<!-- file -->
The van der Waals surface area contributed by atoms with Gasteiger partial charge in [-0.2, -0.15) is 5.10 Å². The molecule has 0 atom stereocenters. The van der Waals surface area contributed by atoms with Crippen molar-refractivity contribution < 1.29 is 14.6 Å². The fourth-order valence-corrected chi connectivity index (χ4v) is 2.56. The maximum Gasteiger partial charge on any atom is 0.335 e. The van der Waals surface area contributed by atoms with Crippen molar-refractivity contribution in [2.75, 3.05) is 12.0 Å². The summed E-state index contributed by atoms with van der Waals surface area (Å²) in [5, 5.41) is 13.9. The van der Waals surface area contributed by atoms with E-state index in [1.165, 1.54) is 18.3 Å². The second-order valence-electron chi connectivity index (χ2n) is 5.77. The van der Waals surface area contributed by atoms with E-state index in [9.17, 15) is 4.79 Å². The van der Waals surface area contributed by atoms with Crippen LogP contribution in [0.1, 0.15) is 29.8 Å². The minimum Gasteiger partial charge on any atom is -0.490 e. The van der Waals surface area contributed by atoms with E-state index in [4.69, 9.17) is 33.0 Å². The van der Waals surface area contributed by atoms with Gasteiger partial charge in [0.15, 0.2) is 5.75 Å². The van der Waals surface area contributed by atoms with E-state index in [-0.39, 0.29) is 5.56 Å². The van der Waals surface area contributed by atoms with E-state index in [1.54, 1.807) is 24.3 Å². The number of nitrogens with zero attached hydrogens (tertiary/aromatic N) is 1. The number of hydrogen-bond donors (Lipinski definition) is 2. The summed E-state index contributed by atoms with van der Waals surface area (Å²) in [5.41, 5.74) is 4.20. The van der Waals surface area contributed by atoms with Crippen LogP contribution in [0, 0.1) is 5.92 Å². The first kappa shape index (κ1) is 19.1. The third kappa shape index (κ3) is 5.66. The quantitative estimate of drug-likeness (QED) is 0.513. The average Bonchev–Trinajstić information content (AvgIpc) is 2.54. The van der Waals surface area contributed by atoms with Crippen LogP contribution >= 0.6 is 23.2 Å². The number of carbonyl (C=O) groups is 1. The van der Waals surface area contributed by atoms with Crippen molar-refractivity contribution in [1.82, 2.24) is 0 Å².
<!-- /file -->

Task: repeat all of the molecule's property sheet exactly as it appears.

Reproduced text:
The van der Waals surface area contributed by atoms with Gasteiger partial charge in [-0.2, -0.15) is 5.10 Å². The molecule has 0 atom stereocenters. The van der Waals surface area contributed by atoms with Crippen molar-refractivity contribution < 1.29 is 14.6 Å². The fourth-order valence-corrected chi connectivity index (χ4v) is 2.56. The maximum Gasteiger partial charge on any atom is 0.335 e. The van der Waals surface area contributed by atoms with Crippen molar-refractivity contribution in [2.75, 3.05) is 12.0 Å². The summed E-state index contributed by atoms with van der Waals surface area (Å²) in [5, 5.41) is 13.9. The van der Waals surface area contributed by atoms with E-state index in [1.165, 1.54) is 18.3 Å². The second-order valence-electron chi connectivity index (χ2n) is 5.77. The van der Waals surface area contributed by atoms with E-state index in [9.17, 15) is 4.79 Å². The van der Waals surface area contributed by atoms with Crippen LogP contribution in [0.1, 0.15) is 29.8 Å². The minimum Gasteiger partial charge on any atom is -0.490 e. The van der Waals surface area contributed by atoms with E-state index in [4.69, 9.17) is 33.0 Å². The van der Waals surface area contributed by atoms with Gasteiger partial charge in [0.15, 0.2) is 5.75 Å². The van der Waals surface area contributed by atoms with E-state index in [-0.39, 0.29) is 5.56 Å². The van der Waals surface area contributed by atoms with E-state index in [1.54, 1.807) is 24.3 Å². The number of nitrogens with zero attached hydrogens (tertiary/aromatic N) is 1. The number of hydrogen-bond donors (Lipinski definition) is 2. The summed E-state index contributed by atoms with van der Waals surface area (Å²) in [5.41, 5.74) is 4.20. The van der Waals surface area contributed by atoms with Crippen LogP contribution in [0, 0.1) is 5.92 Å². The first kappa shape index (κ1) is 19.1. The third kappa shape index (κ3) is 5.66. The quantitative estimate of drug-likeness (QED) is 0.513. The average Bonchev–Trinajstić information content (AvgIpc) is 2.54. The van der Waals surface area contributed by atoms with Crippen LogP contribution >= 0.6 is 23.2 Å². The number of carbonyl (C=O) groups is 1. The van der Waals surface area contributed by atoms with Crippen molar-refractivity contribution in [1.82, 2.24) is 0 Å².